So why all the marketing? I sincerely doubt that if I drank the G Series before, during and after a bike ride through Brooklyn, that I would actually notice much of a difference. And when I look at people much more active than me, like the clients at a local Cross Fit studio, I also see them in the bar next door afterward. They may run faster than me, but they’re not quite elite athletes.

And that’s probably the majority of G Series customers.

So here’s the thing: several agencies and studios gleefully took credit for their part in developing the Gatorade G Series story. But it wasn’t a proper story! It was a process, reframed in slightly finer detail. Nothing more. And a process, by the way, that eventually was replaced with yet another product segmentation story.

In his What The Fuck podcast, comedian Marc Maron has described developing scripts for his television program, Maron, and learning the difference between a story and an event.

Standup comedians, like Maron, build routines out of events. They experience an event, make observations, and then reframe it through their particular comedic style. That may be more than enough to make an hour-long act. But it’s not a story. In a story, characters interact with each other in events. And through that process, the characters somehow learn, transform, grow, get married (comedy) die (tragedy), etc. Or not.

So when seen through that filter, most design and branded things are merely events. And these objects, phenomena and experiences combine to make a character.

Which totally works for me.

For example… Martha Stewart is a brand. She’s the kind of brand where you can look at two variations of a thing — say, dinner plates — and make a distinction between them as to which one is more “Martha.” The secret of Martha Stewart’s success is that everyone knows her taste. You can sleep in a Martha bed, eat a Martha meal and take a Martha bath. And that’s totally different from sleeping in a Calvin bed, eating a Calvin meal and taking a Calvin bath.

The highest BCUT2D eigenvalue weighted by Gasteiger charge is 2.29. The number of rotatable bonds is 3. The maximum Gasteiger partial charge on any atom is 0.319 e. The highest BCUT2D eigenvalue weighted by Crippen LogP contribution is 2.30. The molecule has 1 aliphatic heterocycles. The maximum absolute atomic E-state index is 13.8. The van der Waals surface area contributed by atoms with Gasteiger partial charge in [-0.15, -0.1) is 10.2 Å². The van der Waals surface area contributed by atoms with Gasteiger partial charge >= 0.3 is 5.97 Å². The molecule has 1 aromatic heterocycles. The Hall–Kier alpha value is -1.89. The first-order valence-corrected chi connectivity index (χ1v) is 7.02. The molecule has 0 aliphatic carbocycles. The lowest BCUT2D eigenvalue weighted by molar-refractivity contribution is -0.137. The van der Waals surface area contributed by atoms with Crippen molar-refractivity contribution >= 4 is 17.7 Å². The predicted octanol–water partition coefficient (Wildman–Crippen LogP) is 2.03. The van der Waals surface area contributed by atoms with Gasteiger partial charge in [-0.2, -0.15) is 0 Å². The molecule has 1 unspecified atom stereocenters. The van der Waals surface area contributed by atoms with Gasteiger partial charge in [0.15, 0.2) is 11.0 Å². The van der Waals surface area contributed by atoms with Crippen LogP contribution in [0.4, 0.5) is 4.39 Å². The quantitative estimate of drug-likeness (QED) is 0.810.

This is character. When we watch a film, we learn about characters: their motivations, their point of view, their decision making process. And it’s the confirmation or contradiction of that character which helps make the story,

Apple’s packaging, user experience, product design, innovation… These are all elements of the Apple character. Now if Apple suddenly decides to build their version of Skynet in an attempt to subjugate humanity… Now that’s a story.

And ultimately this may be part of the branding profession’s burden. Branding attempts to build an emotional connection with the audience. But our friends are our friends, because of their character. We love the people we love, because of their character. And the worthwhile stories we tell about people are driven by their character.

One simplistic definition in acting theory is that a scene is an interaction between someone who has something, and someone who wants something. This pretty much describes the dialog between brands and customers. Two characters, in a scene, interacting. Each more likely to be there because of character, and not story.